The commander added, “In the cases of homeless people, we always try to lead with services first to get the person the help they need — whether it is mental health services, housing needs, etc.”
Another key aspect of the pilot: the 19North Community would be named as a victim in any drug related crimes in the area, with the goal of “creating stiffer penalties.” While the community cannot be named victim of trespassing infractions (only the business) this would apply to possession and use charges, as well as any other drug-related crimes.
McBride said that including the 19North community as a victim will be a learning experience.
“This is something they’ve done in year’s past, but we’re pulling it back out of the files of options for communities. And so, we’re going to learn.”
What kind of cases will be charged will be up to the city prosecutor’s office, McBride says, “But our whole point is, even if it’s, let’s say possession of a big amount, I’d like to go before a judge and still say, ‘This isn’t a little deal. In our community, this is adding up to be a big deal in our community.’”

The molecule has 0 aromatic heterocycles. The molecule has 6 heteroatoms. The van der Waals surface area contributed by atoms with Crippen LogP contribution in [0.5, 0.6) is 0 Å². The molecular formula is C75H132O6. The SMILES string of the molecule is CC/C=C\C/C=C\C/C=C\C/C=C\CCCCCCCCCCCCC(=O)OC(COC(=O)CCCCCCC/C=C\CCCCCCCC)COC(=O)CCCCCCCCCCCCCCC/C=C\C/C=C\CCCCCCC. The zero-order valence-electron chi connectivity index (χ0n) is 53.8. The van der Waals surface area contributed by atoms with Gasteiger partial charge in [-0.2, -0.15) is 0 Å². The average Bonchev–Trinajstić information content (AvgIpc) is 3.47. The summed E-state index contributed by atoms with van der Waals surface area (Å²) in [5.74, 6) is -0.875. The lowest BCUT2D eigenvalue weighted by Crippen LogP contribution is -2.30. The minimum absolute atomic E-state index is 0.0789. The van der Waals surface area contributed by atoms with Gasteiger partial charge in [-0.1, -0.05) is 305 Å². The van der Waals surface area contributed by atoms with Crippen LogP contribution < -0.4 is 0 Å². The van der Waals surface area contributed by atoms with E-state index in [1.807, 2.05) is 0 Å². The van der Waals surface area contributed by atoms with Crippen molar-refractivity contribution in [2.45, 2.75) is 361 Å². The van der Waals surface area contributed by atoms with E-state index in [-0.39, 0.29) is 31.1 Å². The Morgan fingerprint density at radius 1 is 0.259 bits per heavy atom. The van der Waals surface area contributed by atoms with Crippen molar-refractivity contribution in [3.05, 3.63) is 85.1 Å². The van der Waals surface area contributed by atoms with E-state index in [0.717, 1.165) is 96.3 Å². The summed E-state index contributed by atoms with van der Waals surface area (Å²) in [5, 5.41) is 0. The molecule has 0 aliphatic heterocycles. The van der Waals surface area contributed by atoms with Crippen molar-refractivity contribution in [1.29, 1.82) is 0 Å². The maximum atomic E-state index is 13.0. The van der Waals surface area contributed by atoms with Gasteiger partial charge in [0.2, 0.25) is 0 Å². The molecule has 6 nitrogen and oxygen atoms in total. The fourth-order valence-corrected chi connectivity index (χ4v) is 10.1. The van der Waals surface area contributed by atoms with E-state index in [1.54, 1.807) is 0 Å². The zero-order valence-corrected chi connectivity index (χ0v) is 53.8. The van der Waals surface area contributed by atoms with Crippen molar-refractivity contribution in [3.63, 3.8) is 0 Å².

“The neighborhood is really going through some great regentrification,” Horvath added. “There’s some positives…one of the partners in the pilot program is a developer that’s building, I think, 250 condos and apartments right behind our shopping center and there’s a lot of interest and activity. Some of the apartment buildings are being renovated.
“We’d like to do a renovation at our shopping center. So, for this to happen now, we have to have a safe environment. We can’t have our patrons that visit our property or residences, being hassled or affected by a criminal element. So, we have to clean up the neighborhood, or help clean up the neighborhood and we think that this pilot program will work, and we’re willing to give it a try.”
McBride shared that, as of February, the funding for the pilot program is in place, and as soon as “permission slips” from the area businesses are in hand, the Northern Avenue Safety Collaboration pilot program will be underway.
Look for additional coverage on some of the issues facing 19North and other North Central communities in our April issue. In the meantime, let us know what you think: email@example.com.